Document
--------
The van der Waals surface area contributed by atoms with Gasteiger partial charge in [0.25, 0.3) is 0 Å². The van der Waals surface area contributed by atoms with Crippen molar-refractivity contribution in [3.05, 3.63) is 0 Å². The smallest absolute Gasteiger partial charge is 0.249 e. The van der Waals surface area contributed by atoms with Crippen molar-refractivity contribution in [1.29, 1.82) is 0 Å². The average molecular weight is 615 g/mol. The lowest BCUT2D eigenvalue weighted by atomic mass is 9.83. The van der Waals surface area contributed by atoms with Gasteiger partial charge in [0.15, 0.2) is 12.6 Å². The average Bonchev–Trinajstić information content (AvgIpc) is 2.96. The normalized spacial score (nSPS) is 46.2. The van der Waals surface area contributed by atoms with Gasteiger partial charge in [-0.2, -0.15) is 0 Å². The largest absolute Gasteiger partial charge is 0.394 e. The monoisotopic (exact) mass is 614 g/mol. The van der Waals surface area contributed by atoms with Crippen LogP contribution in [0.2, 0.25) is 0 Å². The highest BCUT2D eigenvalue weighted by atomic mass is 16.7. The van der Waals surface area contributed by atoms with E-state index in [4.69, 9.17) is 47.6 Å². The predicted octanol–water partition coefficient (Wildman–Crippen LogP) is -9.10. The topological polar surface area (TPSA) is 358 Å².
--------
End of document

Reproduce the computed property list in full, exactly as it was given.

The van der Waals surface area contributed by atoms with Gasteiger partial charge in [0.25, 0.3) is 0 Å². The van der Waals surface area contributed by atoms with Crippen molar-refractivity contribution in [3.05, 3.63) is 0 Å². The smallest absolute Gasteiger partial charge is 0.249 e. The van der Waals surface area contributed by atoms with Crippen molar-refractivity contribution in [1.29, 1.82) is 0 Å². The average molecular weight is 615 g/mol. The lowest BCUT2D eigenvalue weighted by atomic mass is 9.83. The van der Waals surface area contributed by atoms with Gasteiger partial charge in [0.15, 0.2) is 12.6 Å². The average Bonchev–Trinajstić information content (AvgIpc) is 2.96. The normalized spacial score (nSPS) is 46.2. The van der Waals surface area contributed by atoms with Gasteiger partial charge in [-0.2, -0.15) is 0 Å². The largest absolute Gasteiger partial charge is 0.394 e. The monoisotopic (exact) mass is 614 g/mol. The van der Waals surface area contributed by atoms with Crippen LogP contribution in [0.2, 0.25) is 0 Å². The highest BCUT2D eigenvalue weighted by atomic mass is 16.7. The van der Waals surface area contributed by atoms with E-state index in [4.69, 9.17) is 47.6 Å². The predicted octanol–water partition coefficient (Wildman–Crippen LogP) is -9.10. The topological polar surface area (TPSA) is 358 Å².